Orientation: The Art & Science of Learning 2:30 pm-4:30 pm, Sept. 4, 2019 in B-108C Multipurpose Room of William T. Young Library In this required orientation to the GradDegree+,  participants accepted into the 2019-2020 cohort will come together to discuss their goals and outcomes for the program and receive further instructions on enrolling in the courses. 

Communication Track Components (complete three)

Component Venue
Communicating across Cultures Classroom
Communicating with Success Classroom
Presenting Effectively Classroom
Principles of Business Writing Web-based

Creative Problem-Solving Track Components (complete three)

Component Venue
Deciding to Doing Classroom
Using Time Wisely Web-based
Facing the Challenge of Change Classroom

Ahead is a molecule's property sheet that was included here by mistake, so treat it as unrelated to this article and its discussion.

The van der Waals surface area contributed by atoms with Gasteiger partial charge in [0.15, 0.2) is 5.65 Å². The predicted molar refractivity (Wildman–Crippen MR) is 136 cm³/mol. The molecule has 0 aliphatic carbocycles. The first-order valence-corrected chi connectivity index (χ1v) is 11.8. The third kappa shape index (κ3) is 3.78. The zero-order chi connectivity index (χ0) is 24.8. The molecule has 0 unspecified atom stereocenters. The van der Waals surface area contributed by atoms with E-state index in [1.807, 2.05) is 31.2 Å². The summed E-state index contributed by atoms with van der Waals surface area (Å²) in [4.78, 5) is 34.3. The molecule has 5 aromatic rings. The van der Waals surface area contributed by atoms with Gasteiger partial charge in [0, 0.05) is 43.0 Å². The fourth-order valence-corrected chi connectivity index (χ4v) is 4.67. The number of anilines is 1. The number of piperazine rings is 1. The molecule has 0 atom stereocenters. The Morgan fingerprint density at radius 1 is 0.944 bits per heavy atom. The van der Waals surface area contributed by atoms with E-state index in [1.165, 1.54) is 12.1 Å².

Liberating Structures: Tools to Drive Excellence, Inclusion, & Innovation Classroom

Diversity Track Components (complete three)

Component Venue
Basics of Diversity Classroom
Unconscious Bias  Classroom
Generations in the Workplace Classroom
Personality Differences Classroom

Leadership Track Components (complete three)

Component Venue
Basics of Leadership Classroom
Managing Conflict Classroom
Organizational Ethics Classroom
Developing a Winning Image Classroom

Pedagogical Development Track Components (This track is delivered by CELT in coordination with The Graduate School)

The Pedagogical Development Track is for graduate students interested in developing and improving their pedagogical approach while also identifying and expanding upon skills used in teaching that are transferable beyond academia.